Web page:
A few weeks ago I went to the AWP Conference in Chicago. One of the panel discussions I attended concerned Emily Dickinson’s poems. The panelists focused on certain themes. One scholar discussed bird imagery. Another examined how Emily treats the marking of time, hours, seasons, on the calendar. David Baker said that Emily is “the most terrifying poet in the English language for sheer proximity to chaos.”
The scholars read from prepared remarks, eloquent and formal. Then one of the readers looked up from his pages and interrupted his own erudite exegesis to blurt out: “She’s so weird.” The words seemed to jump from his mouth of their own will. His tone was part admiring and part exasperated. I appreciated his honest emotional and subjective eruption. Time and again, after all the academic wrestling with Emily’s poems, she leads us back to the beginning . . . where she is just so weird.
I notice this the most when I read a poem that I had already wrestled with sufficiently. I thought I had gotten my arms around it and understood it, or at least some small part of it. Then after some time passes, I read the same poem again and it appears as an entirely new animal to me. My second reading is nothing like the first. Somehow that “understanding” slipped through my grasp. Hers are less like poems than smoke.
Emily the shape-shifter, she is her poems, stripped bare of any of the easy handles. Yet in that nakedness she remains utterly cloaked. We just have to start over again, new to the poem each time.
Here is one that I have not wrestled with yet. At least I don’t I think I have. Or not lately.
The Body grows without —
The more convenient way —
That if the Spirit — like to hide
Its Temple stands, alway,
Ajar — secure — inviting —
It never did betray
The Soul that asked its shelter
In solemn honesty
The Soul and the Spirit are not interchangeable terms. These are identified separately, although both reside in the same holy place, the Body. The Spirit may hide, while the Soul asks for shelter.
My first reaction here is to recall the Mother Superior character in The Sound of Music when she counsels the troubled Maria that the convent is not a place to hide from the world. Women choose the cloistered life to pursue something within themselves that they can only find in solitude and isolation from the world. A woman who is afraid of the world or needs a hiding place would do better to face the thing that frightens her. The contemplative life is not for cowards. Although one could be tempted to treat it as a refuge from a cracked and chaotic world.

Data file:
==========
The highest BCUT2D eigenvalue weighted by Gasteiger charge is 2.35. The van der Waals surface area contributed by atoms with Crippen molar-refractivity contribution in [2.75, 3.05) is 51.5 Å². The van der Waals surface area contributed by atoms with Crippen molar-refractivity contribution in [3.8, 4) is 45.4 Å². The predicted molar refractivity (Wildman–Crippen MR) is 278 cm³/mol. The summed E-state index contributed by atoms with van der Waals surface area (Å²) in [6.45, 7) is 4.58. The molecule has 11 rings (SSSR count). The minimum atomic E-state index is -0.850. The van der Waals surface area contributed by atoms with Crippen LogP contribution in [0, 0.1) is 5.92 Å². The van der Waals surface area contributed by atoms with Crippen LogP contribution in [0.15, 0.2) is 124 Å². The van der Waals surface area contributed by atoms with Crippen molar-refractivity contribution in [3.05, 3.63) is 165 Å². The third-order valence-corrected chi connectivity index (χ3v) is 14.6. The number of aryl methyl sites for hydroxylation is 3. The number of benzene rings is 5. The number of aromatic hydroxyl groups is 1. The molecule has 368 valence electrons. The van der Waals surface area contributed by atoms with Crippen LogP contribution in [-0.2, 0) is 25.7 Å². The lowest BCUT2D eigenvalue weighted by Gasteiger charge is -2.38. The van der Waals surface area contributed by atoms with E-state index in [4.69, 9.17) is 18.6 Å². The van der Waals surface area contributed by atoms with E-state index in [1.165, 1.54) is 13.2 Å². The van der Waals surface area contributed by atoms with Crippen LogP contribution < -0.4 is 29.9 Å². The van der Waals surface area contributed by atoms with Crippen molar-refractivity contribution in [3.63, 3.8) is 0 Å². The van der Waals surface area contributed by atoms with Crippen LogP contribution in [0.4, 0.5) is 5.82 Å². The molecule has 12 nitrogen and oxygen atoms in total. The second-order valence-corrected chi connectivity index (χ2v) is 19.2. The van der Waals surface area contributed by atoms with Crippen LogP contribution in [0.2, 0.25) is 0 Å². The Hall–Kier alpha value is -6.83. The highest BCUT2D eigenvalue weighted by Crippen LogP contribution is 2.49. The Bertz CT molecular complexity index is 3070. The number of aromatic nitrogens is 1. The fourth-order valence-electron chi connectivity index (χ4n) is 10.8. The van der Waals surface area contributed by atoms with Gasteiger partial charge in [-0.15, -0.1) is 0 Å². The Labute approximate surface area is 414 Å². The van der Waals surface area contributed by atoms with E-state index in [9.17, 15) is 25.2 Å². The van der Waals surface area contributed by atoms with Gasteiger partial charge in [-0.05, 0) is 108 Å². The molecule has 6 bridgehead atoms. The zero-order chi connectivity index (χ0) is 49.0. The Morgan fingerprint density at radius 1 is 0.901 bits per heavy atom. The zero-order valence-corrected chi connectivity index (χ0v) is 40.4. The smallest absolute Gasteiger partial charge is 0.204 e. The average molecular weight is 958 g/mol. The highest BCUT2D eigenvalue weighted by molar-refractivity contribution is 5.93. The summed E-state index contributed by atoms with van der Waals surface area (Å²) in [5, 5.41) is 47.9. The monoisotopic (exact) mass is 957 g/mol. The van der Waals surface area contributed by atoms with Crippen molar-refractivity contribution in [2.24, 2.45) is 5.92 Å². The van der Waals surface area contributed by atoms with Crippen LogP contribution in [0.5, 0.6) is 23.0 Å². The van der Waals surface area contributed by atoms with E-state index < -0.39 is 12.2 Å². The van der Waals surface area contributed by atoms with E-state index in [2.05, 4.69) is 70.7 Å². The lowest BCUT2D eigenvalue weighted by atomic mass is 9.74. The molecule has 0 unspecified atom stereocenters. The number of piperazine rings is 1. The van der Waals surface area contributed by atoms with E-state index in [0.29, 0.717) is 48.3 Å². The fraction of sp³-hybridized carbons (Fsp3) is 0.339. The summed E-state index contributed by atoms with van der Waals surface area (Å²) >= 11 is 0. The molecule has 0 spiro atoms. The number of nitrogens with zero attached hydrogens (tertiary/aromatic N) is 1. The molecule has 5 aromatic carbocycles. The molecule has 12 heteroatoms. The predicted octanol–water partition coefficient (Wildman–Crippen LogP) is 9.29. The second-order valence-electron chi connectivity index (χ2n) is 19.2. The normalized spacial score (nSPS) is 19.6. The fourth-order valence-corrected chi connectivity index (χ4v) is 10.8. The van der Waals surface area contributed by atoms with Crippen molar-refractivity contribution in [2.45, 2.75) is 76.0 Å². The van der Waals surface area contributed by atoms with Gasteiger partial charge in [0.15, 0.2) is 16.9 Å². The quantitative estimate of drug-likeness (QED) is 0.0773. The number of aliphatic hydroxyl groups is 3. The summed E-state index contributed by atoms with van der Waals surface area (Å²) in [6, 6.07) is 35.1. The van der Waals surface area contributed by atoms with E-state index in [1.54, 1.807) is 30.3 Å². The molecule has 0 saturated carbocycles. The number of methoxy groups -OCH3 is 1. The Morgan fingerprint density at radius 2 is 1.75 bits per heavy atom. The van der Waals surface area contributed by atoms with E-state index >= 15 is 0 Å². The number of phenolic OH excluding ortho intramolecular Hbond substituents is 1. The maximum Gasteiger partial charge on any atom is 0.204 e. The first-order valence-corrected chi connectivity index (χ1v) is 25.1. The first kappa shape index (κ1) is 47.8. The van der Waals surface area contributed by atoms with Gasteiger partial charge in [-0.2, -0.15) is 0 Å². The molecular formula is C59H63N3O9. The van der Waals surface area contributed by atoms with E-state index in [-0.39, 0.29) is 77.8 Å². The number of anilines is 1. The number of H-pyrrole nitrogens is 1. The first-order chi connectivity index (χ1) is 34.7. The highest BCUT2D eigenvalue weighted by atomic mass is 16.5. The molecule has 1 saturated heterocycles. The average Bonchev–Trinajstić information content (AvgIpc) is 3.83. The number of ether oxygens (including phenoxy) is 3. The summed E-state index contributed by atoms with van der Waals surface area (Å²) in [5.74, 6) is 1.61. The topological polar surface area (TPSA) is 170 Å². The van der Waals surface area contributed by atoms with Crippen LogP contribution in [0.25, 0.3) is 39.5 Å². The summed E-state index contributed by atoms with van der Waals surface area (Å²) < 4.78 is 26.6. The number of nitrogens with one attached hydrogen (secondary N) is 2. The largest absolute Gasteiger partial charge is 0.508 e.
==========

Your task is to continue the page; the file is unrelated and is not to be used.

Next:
If Mother Superior could have this conversation with Emily, the poet would have responded that her Temple, her body, is both ajar and secure. The Body invites. But who gets this invitation? It’s very exclusive. Other people? I doubt it. The Body invites the Soul inside to join the Spirit (present at birth, maybe) residing or hiding depending on how you look at it. Soul comes to the Body from the rich, complicated world out there. Soul is some non-embodied source that may join that indwelling Spirit. The Body protects this union, offers a safe place for this marriage to take place.
I am not sure who would win the rhetorical contest between Emily and Mother Superior. It would be an interesting debate. I don’t think the answer to Emily’s prayers lies “out there.” Something else in Emily’s Temple keeps her “in here.” She isn’t saying . . . Weirdo.